Simply choose the desired files from the list:

  • model, generates:
    • model class
  • migration, generates:
    • model table migration
    • structure migration
  • routes, generates:
    • front end routes
    • back end routes
  • views, generates:
    • front end pages
  • form, generates:
    • controllers, request validator, form builder and template
  • table, generates:
    • controllers, table builder and template
  • options, generates:
    • controller
Files configuration:
model => ✗
migration => ✗
routes => ✗
views => ✗
form => ✗
table => ✗
options => ✗

 Configure Files (yes/no) [no]:
 > y

 model (yes/no) [no]:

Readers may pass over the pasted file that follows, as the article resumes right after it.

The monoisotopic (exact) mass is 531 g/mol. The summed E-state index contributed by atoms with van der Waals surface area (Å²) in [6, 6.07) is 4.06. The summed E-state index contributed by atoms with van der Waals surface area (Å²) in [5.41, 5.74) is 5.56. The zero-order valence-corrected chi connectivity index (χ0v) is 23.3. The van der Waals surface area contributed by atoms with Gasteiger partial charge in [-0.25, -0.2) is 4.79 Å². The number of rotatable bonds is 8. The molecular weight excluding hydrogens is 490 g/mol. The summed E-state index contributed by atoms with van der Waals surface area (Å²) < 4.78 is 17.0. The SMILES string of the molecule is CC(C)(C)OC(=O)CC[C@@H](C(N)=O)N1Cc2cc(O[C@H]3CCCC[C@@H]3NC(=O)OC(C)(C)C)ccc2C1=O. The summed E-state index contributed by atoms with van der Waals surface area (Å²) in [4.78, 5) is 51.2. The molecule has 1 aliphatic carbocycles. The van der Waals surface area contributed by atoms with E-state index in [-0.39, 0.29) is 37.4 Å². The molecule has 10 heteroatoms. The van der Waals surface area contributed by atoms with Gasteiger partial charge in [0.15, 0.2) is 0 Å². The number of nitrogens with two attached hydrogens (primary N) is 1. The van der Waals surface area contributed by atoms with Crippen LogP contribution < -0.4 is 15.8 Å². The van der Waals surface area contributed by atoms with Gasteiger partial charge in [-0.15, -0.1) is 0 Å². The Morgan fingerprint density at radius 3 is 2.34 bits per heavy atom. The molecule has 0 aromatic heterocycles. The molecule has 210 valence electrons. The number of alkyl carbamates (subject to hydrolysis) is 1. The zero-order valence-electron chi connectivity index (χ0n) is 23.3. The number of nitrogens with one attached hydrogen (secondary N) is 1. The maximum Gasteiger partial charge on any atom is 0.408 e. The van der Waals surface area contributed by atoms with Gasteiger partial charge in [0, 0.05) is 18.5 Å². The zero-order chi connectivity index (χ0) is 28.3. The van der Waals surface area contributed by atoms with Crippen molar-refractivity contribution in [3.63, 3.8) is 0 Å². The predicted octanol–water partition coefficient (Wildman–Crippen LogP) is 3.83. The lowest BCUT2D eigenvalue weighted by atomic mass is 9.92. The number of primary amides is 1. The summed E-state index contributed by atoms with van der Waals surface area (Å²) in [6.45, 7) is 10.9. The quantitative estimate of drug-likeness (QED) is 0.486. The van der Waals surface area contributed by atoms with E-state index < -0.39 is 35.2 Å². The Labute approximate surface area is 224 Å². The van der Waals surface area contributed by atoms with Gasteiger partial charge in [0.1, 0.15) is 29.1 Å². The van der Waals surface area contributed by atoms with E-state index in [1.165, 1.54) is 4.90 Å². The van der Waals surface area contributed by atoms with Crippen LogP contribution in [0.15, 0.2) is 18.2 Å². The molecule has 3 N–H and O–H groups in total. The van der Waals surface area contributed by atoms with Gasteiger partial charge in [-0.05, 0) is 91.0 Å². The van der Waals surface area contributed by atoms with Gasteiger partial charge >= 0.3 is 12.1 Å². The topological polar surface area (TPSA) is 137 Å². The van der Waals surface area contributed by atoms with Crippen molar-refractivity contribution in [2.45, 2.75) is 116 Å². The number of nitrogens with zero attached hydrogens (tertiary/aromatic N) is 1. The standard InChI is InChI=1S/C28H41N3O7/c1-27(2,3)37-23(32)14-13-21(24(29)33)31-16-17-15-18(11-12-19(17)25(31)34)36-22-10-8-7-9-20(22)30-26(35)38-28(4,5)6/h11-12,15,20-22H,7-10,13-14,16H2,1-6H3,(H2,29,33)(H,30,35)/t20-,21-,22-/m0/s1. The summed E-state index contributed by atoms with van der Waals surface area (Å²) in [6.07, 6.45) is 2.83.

> y

 migration (yes/no) [no]:
 > y

 routes (yes/no) [no]:
 > y

 views (yes/no) [no]:
 > y

 form (yes/no) [no]:
 > y

 table (yes/no) [no]:
 > y

 options (yes/no) [no]:
 > y

Current configuration status:
Model ✓
Permission Group ✓
Permissions ✓
Menu ✓
Files ✓

Will generate:
structure migration
model
migration
routes
views
form
table
options

Generating the files

Once your options are configured, you may generate the corresponding files.

While files are generated for you in their proper locations, the back end routes are printed in the terminal and you should copy them into your routes/api.php files.

 Choose element to configure:
  [0] Model
  [1] Permission Group
  [2] Permissions
  [3] Menu
  [4] Files
  [5] Generate
  [6] Validation
 > 5

Copy and paste the following code into your api.php routes file:

Route::namespace('Vehicles\Motorized\Cars')
    ->prefix('vehicles/motorized/cars')->as('vehicles.motorized.cars.')
    ->group(function () {
        Route::get('', 'Index')->name('index');
        Route::get('create', 'Create')->name('create');
        Route::post('', 'Store')->name('store');